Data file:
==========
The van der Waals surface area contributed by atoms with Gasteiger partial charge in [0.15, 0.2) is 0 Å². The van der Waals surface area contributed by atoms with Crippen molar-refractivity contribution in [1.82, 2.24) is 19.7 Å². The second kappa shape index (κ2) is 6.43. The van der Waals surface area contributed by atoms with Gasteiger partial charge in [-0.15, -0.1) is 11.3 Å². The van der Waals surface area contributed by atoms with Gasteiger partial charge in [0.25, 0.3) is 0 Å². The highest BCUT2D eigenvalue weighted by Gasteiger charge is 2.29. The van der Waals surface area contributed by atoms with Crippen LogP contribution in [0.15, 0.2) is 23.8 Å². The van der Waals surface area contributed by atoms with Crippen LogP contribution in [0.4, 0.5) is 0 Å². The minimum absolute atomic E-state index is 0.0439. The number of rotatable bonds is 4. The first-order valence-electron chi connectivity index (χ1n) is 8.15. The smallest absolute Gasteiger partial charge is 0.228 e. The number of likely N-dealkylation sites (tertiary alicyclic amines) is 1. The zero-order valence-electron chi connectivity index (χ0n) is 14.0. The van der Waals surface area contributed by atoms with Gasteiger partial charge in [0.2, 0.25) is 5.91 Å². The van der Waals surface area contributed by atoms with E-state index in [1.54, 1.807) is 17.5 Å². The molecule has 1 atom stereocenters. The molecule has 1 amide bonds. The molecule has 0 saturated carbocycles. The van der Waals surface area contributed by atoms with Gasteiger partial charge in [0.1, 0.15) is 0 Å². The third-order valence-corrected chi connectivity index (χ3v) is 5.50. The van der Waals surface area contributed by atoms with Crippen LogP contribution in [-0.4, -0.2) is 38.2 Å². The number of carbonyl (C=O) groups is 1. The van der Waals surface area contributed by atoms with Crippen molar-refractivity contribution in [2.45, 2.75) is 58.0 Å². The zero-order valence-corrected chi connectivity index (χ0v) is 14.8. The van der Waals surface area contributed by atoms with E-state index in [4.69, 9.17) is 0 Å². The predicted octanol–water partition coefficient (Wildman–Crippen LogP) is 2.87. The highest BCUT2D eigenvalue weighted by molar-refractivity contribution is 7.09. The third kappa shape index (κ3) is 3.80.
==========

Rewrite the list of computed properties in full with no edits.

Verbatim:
The van der Waals surface area contributed by atoms with Gasteiger partial charge in [0.15, 0.2) is 0 Å². The van der Waals surface area contributed by atoms with Crippen molar-refractivity contribution in [1.82, 2.24) is 19.7 Å². The second kappa shape index (κ2) is 6.43. The van der Waals surface area contributed by atoms with Gasteiger partial charge in [-0.15, -0.1) is 11.3 Å². The van der Waals surface area contributed by atoms with Gasteiger partial charge in [0.25, 0.3) is 0 Å². The highest BCUT2D eigenvalue weighted by Gasteiger charge is 2.29. The van der Waals surface area contributed by atoms with Crippen LogP contribution in [0.15, 0.2) is 23.8 Å². The van der Waals surface area contributed by atoms with Crippen LogP contribution in [0.4, 0.5) is 0 Å². The minimum absolute atomic E-state index is 0.0439. The number of rotatable bonds is 4. The first-order valence-electron chi connectivity index (χ1n) is 8.15. The smallest absolute Gasteiger partial charge is 0.228 e. The number of likely N-dealkylation sites (tertiary alicyclic amines) is 1. The zero-order valence-electron chi connectivity index (χ0n) is 14.0. The van der Waals surface area contributed by atoms with Gasteiger partial charge in [0.2, 0.25) is 5.91 Å². The van der Waals surface area contributed by atoms with E-state index in [1.54, 1.807) is 17.5 Å². The molecule has 1 atom stereocenters. The molecule has 1 amide bonds. The molecule has 0 saturated carbocycles. The van der Waals surface area contributed by atoms with Gasteiger partial charge in [0.1, 0.15) is 0 Å². The third-order valence-corrected chi connectivity index (χ3v) is 5.50. The van der Waals surface area contributed by atoms with Crippen LogP contribution in [-0.4, -0.2) is 38.2 Å². The number of carbonyl (C=O) groups is 1. The van der Waals surface area contributed by atoms with Crippen molar-refractivity contribution in [2.45, 2.75) is 58.0 Å². The zero-order valence-corrected chi connectivity index (χ0v) is 14.8. The van der Waals surface area contributed by atoms with E-state index in [4.69, 9.17) is 0 Å². The predicted octanol–water partition coefficient (Wildman–Crippen LogP) is 2.87. The highest BCUT2D eigenvalue weighted by molar-refractivity contribution is 7.09. The third kappa shape index (κ3) is 3.80.